Volume 8, Issue 10, page 11

THERE is no way of
knowing how much
inspiration Arthur J. Burks of Paradise,
Penn., has brought
to those with whom
he has come in contact, no way of evaluating how ma y Tr;
aculous thing: he ha
done. and no way of
knowing howmany peo-
ple he has brought
into areas of life
who had not realized

that they were immortal be n!

mi n:sih:,

well have been thinkin selves into death forever.

To know without doubt how perceptive a person is, it is necessary
for the observer to have comparable abilities,
orto have reality on facts fr m the vaults of time for
comparative information to place alongside the information
which comes thru another person. Having accomplished memory of my
past existences, thru the removal of barriers
in time, I am able to bring into my recall anything I choose, and
I make this claim without requiring anyone to
agree with me-for I know that those who have the same ability can
understand, and those who do not could never
begin to.

My first meeting with Col. Arthur J. Burks took place more than a
year ago, and I witnessed several
performances without making it known I was doing so. I was most
pleased with all that I saw. so I went into
research on this amazing man, not to satisfy myself but to learn
of his present lifetime experiences, and to know
what his interests were and are, and how he came about the gifts
he has.

It didn't take long to accumulate a rather large pile of
information about this man, for he operates in the light,
and his past is open to any researcher.


COL. BURKS was born on a ranch near Waterville, Wash. Early
experiences in this Colorful frontier country inspired
the books , aRivers Into Wilderness" (under the pseudonym of
Burke MacArthur), and "Here Are My People".

In 1917 he entered the Marine Corps, and was commissioned in
1919. His present Reserve ranking is lieutenant-

Action in the Marine Corps, as well as the writing field, took
him to far corners of the earth-- Haiti, the
Dominican Republic, Brazil, Cuba, Bermuda, Canada, Hawaii, the

China, Manchuria, Japan.

in the 20's and 301s, Col. Burks, then head of the American
Fiction Guild, was known as aDean of American
Fiction". His name appeared in practically every kind of
magazine, including Japanese and Chinese, with many
stories of adventure, war, weird, and general fiction. To date
his published works total a phenomenal 30 million
words; included in this are 42 books, some of which are
collaborations and- a few ghosted for other writers and
widely-;nown personalities.

Since 1939, Col. Burks's prolific production of articles and
books has necessarily reached a slower tempo, fame
and fortune becoming of little moment beside the growing demand
for his gifts of spiritual and psychic awareness.
His inherent desire to help his fellowman has come increasingly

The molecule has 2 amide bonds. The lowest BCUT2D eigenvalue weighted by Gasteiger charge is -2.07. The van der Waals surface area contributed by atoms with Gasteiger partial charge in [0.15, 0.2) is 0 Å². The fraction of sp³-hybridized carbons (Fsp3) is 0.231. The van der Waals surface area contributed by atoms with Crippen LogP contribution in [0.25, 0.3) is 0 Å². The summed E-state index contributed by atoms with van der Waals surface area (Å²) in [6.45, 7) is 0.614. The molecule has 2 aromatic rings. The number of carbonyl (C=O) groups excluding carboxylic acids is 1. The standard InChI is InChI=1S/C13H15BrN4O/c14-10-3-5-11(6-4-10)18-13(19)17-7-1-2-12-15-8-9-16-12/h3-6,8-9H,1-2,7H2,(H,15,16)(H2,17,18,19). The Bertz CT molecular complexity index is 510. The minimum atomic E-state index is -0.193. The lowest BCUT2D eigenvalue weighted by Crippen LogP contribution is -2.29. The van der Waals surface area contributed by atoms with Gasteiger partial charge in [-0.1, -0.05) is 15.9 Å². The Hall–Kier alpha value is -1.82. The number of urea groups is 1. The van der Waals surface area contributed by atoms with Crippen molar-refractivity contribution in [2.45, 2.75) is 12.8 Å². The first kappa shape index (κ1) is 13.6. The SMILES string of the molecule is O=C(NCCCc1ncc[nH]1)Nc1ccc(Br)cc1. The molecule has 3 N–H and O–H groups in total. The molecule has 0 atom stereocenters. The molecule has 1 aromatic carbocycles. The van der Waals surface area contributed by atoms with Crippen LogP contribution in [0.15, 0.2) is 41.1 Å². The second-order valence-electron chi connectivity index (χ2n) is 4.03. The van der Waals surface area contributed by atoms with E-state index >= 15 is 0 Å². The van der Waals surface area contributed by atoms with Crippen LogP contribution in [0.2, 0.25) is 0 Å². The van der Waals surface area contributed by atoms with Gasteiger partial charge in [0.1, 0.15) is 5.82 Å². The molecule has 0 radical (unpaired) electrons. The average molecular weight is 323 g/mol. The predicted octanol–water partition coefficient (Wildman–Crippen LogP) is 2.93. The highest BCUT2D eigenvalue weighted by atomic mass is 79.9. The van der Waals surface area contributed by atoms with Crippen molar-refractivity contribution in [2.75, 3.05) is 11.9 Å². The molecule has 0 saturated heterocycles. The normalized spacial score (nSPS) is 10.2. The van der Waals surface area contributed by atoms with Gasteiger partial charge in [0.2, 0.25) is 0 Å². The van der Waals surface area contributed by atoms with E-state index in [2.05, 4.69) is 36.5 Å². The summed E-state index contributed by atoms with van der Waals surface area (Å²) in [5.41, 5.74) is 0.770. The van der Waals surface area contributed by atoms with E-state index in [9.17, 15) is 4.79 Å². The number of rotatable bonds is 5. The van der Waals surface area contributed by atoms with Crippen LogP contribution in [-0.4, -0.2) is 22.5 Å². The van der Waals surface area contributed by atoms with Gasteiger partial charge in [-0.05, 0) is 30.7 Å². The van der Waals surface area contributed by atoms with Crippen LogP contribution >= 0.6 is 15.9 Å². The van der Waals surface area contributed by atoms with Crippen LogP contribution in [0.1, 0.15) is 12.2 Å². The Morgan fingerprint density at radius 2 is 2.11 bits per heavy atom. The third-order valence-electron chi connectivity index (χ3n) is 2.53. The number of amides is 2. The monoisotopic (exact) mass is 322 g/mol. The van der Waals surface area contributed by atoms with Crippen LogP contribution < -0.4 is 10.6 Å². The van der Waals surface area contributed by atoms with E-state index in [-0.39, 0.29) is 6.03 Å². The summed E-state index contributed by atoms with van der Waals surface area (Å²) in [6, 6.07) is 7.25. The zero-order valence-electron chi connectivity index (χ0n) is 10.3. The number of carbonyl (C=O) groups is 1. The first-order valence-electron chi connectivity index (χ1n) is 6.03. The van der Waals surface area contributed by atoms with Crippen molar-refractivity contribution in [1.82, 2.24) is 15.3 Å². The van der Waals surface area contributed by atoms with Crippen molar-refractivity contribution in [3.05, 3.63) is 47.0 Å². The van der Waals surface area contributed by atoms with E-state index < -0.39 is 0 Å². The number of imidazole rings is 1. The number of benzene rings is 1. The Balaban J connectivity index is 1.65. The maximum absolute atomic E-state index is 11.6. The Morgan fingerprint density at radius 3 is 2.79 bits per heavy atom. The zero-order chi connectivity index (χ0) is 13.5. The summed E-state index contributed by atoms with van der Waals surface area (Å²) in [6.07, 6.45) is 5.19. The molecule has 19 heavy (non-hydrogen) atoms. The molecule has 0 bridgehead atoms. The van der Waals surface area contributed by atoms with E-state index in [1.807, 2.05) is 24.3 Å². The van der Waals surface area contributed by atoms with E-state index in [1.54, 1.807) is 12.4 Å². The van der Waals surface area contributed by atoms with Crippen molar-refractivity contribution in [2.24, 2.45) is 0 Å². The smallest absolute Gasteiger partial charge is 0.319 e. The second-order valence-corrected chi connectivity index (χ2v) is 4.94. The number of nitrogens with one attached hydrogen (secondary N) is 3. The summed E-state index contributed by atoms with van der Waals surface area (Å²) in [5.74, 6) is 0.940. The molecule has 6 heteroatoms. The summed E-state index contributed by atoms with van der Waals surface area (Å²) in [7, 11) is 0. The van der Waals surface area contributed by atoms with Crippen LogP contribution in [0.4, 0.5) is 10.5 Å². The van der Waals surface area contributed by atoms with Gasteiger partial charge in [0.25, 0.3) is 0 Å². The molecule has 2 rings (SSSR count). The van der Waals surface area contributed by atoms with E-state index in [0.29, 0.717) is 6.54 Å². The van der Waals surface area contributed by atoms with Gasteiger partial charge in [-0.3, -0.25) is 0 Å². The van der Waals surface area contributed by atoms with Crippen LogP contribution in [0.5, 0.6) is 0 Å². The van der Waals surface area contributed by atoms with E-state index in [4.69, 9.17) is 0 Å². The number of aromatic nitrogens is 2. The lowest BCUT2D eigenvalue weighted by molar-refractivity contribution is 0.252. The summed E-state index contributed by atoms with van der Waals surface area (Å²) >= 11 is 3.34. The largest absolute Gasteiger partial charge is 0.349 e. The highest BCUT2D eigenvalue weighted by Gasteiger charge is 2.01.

to the foreground thru a series of incidents
indicating his great ability for extra-sensory perception.


Arthur Burks

BURKS'S discovery
that he had heal-
ing hands was almost
accidental, and this
brought a new aval-
anche of seekers to
his door, none of
whom he could turn
away, despite the
fact that the giaw-
ing demands on his
time as a profes-
sional writer began
to prevent him from
having the time left
for earning a living. The faculty of
being able to diagnose illness from
touching the patient's body brought
members of the medical profession to him
for consultation on perplexing cases.

The technique of tape recording information consciously received
developed from a seemingly simple incident. A
gentleman arrived for a private consultation, tape recorder in
hand, and asked permission to record the information
received. This solved a problem , for Col. Burks had found that
he could not read the superphysical records and write
at the same time.

Information comes to Col. Burks consciously as he speaks, both in
public lectures and in response to individual
questions. He declares, "There is an answer to every question".
He does not receive information unless asked, and
does not retain it once it is given. Factual names, dates, and
places are often mentioned concerning people and places
of which he's had no previous knowledge or contact, in answers to
letters from Persons he has never seen.

It is incredible to sit in the audience and watch this remarkable
man literally "put his finger" on the source of dis-
ease or dis-comfort of the persons who ask his help. No technical
training, no collection of scientific facts, could
ever bring this ability to the fore in any individual, for this
is an activity that cannot be generalized. Every person is
different, and no scientific approach could ever be accurate in
so many cases, for to stretch the facts of a science, or
to alter them for application to varied conditions, is to also
leave the basics behind and enter into the experimental
conditions once again. This is not a problem for Col. Burks, for
he simply makes himself utterly available to the
person, and in so doing, becomes completely attuned to , and in
understanding with, that person, to the degree that
he can see the problem source much better than the person can who
is completely introverted into the problem.

HIS ABILITY to travel the tracks of time is

superb, and he comes back from these expeditions with data that
has never been written before. Pertinent facts
about events in history, personalities, and purposes seem to come
to him with ease, and it is my opinion that they
do because he does not alter them; he inerely reports what be
gets, and goes into no personal opinions on any
subject unless be declares it to be his own opinion. -'

I call Arthur Burks"The Human Mirror"--for that is what he is.
He. like a mirror, stands still and permits motion
to be imaged from him. The accumulations of past experiences
parade before the mirror of this man, and they who
ask, can be told. A mirror does not alter that which is reflected
-nor does Arthur J . Burks alter what he sees.